It's a good thing that all of the other characters are landing with so much resonance this season, because our protagonist, sadly, isn't. It's clear the writers want to darken and mature Barry's arc somewhat, understandably since no one can be sunny all the time after everything he's endured. And it's certainly not that Grant Gustin can't handle a gloomier narrative, because he's plenty adept with the material, but it doesn't feel like the material is deserving him yet this year. It's almost as if the writers can't quite stand to keep Barry sad, so they throw these challenges in his lap and then yank them away before they really matter. "Gorilla Warfare" is the most egregious example of that trend - the episode starts with Barry hobbled, bitter and ashamed, and ends with him cheerfully saving the day because his dad gave him a very mild pep talk. If "Conquer your fears, son. Believe in yourself" is all Barry needed to hear to overcome his trauma, I have trouble believing his trauma was all that bad in the first place. 

Barry's treatment of Patty is similarly frustrating - has he learned nothing from Iris? Pushing her away at this point makes no sense, and his smirky, smart-assy response when she tells him she needs to be able to trust him wasn't a great color on Barry. Patty's laying herself bare, and Barry doesn't even have the grace to look chagrined that he's keeping such a major secret from her. It makes sense that The Flash can't reveal his identity to every woman he dates - particularly when The Flash is as much of a lady-charmer as this Barry Allen - but Patty's on the meta-human task force. She's already on his team, working towards the same goal he is: Central City's protection from those negatively affected by the particle accelerator blast. If she can't handle the truth, who can?

But these are moderate complaints that I believe will be managed in due time, because The Flash writers have demonstrated, time and again, that they know how to treat their characters. After Eddie and Ronnie gave their lives to the singularity, after Barry chose not to save his mom, after Zoom mortified Barry and made him powerless in front of all of Central City, he's allowed to have a few issues. Luckily, he's surrounded by the greatest friends and family on Earth-1, and there's little doubt they'll help him through the shadows.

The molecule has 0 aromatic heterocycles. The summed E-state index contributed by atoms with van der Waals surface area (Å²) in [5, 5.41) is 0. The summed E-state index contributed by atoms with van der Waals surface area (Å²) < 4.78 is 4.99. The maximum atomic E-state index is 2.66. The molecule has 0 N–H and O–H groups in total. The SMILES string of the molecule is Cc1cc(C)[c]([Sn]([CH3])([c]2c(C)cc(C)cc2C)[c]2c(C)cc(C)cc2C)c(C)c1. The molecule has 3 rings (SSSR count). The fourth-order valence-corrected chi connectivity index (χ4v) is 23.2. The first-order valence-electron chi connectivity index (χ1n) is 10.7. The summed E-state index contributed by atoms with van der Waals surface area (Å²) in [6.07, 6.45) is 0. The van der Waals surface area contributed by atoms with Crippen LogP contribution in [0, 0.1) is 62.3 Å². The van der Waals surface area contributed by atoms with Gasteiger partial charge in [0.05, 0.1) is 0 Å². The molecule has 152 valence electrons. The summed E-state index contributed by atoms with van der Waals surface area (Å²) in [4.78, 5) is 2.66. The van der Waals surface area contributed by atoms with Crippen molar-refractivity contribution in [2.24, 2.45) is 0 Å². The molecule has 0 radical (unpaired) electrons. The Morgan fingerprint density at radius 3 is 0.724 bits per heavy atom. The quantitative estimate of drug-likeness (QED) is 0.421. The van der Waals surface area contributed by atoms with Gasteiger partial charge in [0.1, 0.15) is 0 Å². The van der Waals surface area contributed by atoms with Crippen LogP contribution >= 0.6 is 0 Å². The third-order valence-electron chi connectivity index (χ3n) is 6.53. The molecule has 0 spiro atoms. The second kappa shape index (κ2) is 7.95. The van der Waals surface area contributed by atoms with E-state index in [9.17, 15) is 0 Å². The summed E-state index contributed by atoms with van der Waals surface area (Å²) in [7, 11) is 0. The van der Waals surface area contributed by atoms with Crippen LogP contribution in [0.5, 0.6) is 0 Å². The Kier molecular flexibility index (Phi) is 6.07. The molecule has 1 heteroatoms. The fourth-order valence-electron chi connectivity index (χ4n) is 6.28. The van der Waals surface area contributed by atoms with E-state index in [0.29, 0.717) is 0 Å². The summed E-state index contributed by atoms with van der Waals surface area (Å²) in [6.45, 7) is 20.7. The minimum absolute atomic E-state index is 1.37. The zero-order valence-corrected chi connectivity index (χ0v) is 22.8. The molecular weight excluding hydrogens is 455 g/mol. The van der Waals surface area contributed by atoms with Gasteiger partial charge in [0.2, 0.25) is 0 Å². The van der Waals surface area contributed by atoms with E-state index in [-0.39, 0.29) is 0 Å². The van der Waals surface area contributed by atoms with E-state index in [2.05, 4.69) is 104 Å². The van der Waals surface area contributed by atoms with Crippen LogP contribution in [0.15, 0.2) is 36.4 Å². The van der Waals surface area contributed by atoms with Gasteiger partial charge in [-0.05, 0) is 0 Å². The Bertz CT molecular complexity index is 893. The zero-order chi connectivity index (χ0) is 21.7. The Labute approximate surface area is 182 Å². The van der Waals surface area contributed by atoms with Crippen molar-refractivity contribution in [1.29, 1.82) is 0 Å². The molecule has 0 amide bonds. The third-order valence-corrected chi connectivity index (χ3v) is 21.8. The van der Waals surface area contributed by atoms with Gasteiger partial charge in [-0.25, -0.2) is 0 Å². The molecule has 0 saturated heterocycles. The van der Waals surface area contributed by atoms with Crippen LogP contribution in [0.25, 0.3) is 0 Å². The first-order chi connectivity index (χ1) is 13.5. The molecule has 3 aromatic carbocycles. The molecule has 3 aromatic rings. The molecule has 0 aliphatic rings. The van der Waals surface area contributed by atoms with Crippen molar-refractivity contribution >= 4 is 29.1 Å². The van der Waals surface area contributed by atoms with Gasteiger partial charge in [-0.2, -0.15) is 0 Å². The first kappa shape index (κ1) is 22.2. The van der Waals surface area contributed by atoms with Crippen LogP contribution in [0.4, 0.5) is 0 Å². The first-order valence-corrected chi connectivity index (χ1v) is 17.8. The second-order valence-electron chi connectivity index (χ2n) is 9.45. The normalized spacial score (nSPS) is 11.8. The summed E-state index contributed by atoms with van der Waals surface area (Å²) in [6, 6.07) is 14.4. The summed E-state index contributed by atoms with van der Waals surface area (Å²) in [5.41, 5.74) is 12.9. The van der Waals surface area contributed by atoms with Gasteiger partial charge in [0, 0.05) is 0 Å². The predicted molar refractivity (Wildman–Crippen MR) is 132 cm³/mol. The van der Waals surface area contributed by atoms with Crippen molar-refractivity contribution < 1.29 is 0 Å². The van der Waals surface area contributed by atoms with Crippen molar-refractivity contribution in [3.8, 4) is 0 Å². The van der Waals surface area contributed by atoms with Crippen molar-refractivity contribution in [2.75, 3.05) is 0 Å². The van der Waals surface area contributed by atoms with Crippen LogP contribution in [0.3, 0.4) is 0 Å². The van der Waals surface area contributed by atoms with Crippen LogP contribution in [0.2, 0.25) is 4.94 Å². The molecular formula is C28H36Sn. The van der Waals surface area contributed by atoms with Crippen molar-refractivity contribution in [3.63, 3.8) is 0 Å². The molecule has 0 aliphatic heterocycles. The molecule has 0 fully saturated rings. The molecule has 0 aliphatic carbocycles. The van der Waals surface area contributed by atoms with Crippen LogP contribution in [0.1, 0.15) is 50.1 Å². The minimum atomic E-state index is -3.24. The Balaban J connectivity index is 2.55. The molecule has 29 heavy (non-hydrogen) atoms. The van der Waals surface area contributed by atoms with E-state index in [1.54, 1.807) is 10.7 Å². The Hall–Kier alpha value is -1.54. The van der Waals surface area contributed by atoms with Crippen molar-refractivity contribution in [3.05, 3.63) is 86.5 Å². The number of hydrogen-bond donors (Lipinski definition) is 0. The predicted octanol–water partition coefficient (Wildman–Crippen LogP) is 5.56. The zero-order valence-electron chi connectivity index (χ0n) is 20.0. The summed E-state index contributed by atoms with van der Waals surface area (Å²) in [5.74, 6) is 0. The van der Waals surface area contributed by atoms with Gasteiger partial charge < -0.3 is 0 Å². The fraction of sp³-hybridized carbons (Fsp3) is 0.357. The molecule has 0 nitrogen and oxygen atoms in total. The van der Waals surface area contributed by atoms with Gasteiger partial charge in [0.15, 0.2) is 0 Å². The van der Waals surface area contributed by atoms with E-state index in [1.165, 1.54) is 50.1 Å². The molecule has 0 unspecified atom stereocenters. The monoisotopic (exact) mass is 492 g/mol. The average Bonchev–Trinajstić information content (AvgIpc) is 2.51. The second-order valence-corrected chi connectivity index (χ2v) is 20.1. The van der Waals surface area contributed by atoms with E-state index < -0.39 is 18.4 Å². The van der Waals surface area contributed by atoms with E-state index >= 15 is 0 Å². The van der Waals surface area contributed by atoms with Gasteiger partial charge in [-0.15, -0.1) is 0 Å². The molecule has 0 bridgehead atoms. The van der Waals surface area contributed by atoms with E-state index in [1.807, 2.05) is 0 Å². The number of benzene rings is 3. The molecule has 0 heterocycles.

Coolest moments this week: 

"FATHER NEVER ASK. FATHER TAKE." Harry's Harrison impersonation convinces everyone except Grodd, who's far too intelligent for such a trick. 

He's too smart for any trick, actually, which is why Team Flash's final move only works because Grodd, on some level, knows he can believe Caitlin when she tells him to trust her. And what a scene, as Barry whooshes around Central City, builds his momentum and pushes Grodd into the breach! Amazing effects there.

And then we get the briefest glimpse of Gorilla City at the end of the episode, and it rules. More on that in Derek's Flash Facts, up next!

Cisco Lloyd Doblers Kendra and it is the cutest. I'm enjoying these two, although I know it's going to be a necessarily brief romance.

"What up, Bar?" I love the way Joe handles Barry, the only person who can get through to him when Barry's feeling mean. It's understandable that Joe feels inadequate next to Henry Allen - especially as context for the upcoming reveal of his own son - but I'll never subscribe to the idea that Henry is more a father to Barry than Joe.